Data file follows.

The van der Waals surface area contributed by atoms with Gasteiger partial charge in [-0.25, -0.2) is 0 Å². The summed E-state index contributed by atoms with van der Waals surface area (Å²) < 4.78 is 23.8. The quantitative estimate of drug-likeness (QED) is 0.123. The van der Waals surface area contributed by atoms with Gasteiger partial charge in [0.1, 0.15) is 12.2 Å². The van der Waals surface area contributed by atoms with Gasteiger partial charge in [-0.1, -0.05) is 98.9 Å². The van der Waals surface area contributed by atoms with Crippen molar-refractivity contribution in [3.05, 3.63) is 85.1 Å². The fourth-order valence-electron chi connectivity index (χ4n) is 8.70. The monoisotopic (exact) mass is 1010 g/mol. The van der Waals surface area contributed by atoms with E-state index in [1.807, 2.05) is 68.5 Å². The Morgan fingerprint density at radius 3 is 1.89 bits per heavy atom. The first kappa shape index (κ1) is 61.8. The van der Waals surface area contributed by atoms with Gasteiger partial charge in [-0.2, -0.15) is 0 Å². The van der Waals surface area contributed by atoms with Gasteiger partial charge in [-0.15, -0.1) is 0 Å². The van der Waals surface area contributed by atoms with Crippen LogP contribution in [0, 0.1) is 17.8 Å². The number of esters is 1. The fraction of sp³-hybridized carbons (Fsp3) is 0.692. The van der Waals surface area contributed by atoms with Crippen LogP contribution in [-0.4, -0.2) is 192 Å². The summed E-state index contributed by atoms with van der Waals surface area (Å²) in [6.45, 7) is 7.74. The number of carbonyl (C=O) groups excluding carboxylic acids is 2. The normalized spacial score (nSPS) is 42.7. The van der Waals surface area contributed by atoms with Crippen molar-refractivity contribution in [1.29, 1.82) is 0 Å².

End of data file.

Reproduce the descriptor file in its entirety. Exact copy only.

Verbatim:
The van der Waals surface area contributed by atoms with Gasteiger partial charge in [-0.25, -0.2) is 0 Å². The summed E-state index contributed by atoms with van der Waals surface area (Å²) < 4.78 is 23.8. The quantitative estimate of drug-likeness (QED) is 0.123. The van der Waals surface area contributed by atoms with Gasteiger partial charge in [0.1, 0.15) is 12.2 Å². The van der Waals surface area contributed by atoms with Gasteiger partial charge in [-0.1, -0.05) is 98.9 Å². The van der Waals surface area contributed by atoms with Crippen molar-refractivity contribution in [3.05, 3.63) is 85.1 Å². The fourth-order valence-electron chi connectivity index (χ4n) is 8.70. The monoisotopic (exact) mass is 1010 g/mol. The van der Waals surface area contributed by atoms with E-state index in [1.807, 2.05) is 68.5 Å². The Morgan fingerprint density at radius 3 is 1.89 bits per heavy atom. The first kappa shape index (κ1) is 61.8. The van der Waals surface area contributed by atoms with Gasteiger partial charge in [-0.2, -0.15) is 0 Å². The van der Waals surface area contributed by atoms with Gasteiger partial charge in [-0.15, -0.1) is 0 Å². The van der Waals surface area contributed by atoms with Crippen LogP contribution in [0, 0.1) is 17.8 Å². The number of esters is 1. The fraction of sp³-hybridized carbons (Fsp3) is 0.692. The van der Waals surface area contributed by atoms with Crippen LogP contribution in [-0.4, -0.2) is 192 Å². The summed E-state index contributed by atoms with van der Waals surface area (Å²) in [6.45, 7) is 7.74. The number of carbonyl (C=O) groups excluding carboxylic acids is 2. The normalized spacial score (nSPS) is 42.7. The van der Waals surface area contributed by atoms with Crippen molar-refractivity contribution in [1.29, 1.82) is 0 Å².